… A number of major metros
CBRE Econometrics is out with a new report showing population growth trends in major US metros has shifted towards urban centers since 2010 but apartment building investors have been keeping pace (or exceeding it) with new construction. Author Gleb Nechayev, Senior Managing Economist lays it out nicely in a series of charts:
First Population Growth Average Change 2000- 2010
Raleigh is the only metro with significant urban vs. suburban population growth. Note that one-county metros such as Los Angeles, Miami, Orange County, Riverside, San Diego, and Phoenix are not included on the chart.
Now take a look at the same population growth since 2010 and a very different trend arises:
Everyone wants to go ‘Downtown’ it seems.
Smelling opportunity? As the report puts it: “Demand is only part of the story, however: developers have taken notice of the trend, and that has led to higher levels of construction activity in many central counties. The chart below compares average annual population growth in the 20 central counties that have gained share in metro population with the rates of multi-housing permits issuance since 2010. It turns out that on average for this group, population growth and multi-housing permits actually moved in tandem, at a rate of 1.6% per year.”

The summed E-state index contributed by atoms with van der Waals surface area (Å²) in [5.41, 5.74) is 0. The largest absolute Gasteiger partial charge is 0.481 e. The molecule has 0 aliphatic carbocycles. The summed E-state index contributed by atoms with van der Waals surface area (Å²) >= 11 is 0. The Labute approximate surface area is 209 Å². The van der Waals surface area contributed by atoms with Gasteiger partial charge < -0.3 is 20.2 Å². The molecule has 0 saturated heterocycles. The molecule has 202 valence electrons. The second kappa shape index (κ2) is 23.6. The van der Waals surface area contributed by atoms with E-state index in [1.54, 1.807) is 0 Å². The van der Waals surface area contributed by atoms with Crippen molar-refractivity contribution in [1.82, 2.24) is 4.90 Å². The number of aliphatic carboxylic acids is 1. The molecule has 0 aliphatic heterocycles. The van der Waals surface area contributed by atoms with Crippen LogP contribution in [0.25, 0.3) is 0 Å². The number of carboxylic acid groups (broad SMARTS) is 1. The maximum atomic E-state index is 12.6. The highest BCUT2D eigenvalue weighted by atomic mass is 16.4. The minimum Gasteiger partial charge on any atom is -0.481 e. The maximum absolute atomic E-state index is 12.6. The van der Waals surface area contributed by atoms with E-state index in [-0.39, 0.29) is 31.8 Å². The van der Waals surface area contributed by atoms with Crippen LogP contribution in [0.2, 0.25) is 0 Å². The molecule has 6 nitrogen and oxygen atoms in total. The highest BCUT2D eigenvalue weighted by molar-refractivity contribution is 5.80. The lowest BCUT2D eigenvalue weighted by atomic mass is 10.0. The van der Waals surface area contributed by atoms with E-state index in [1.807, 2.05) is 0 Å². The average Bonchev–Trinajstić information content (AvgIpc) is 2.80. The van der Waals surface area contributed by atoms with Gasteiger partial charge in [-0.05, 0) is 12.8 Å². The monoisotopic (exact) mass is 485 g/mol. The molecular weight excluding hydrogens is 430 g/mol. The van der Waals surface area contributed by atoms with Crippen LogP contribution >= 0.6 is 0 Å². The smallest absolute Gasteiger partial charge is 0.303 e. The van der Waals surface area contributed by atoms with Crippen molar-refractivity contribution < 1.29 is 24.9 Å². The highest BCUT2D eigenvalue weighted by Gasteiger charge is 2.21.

Whoa Raleigh! They are apparently using the ‘Field of Dreams’ development strategy there.
How do the charts jibe with your on the ground feel for your metro? There is much more detail in the CBRE Report. Note that you may have to register (free) to access their reports.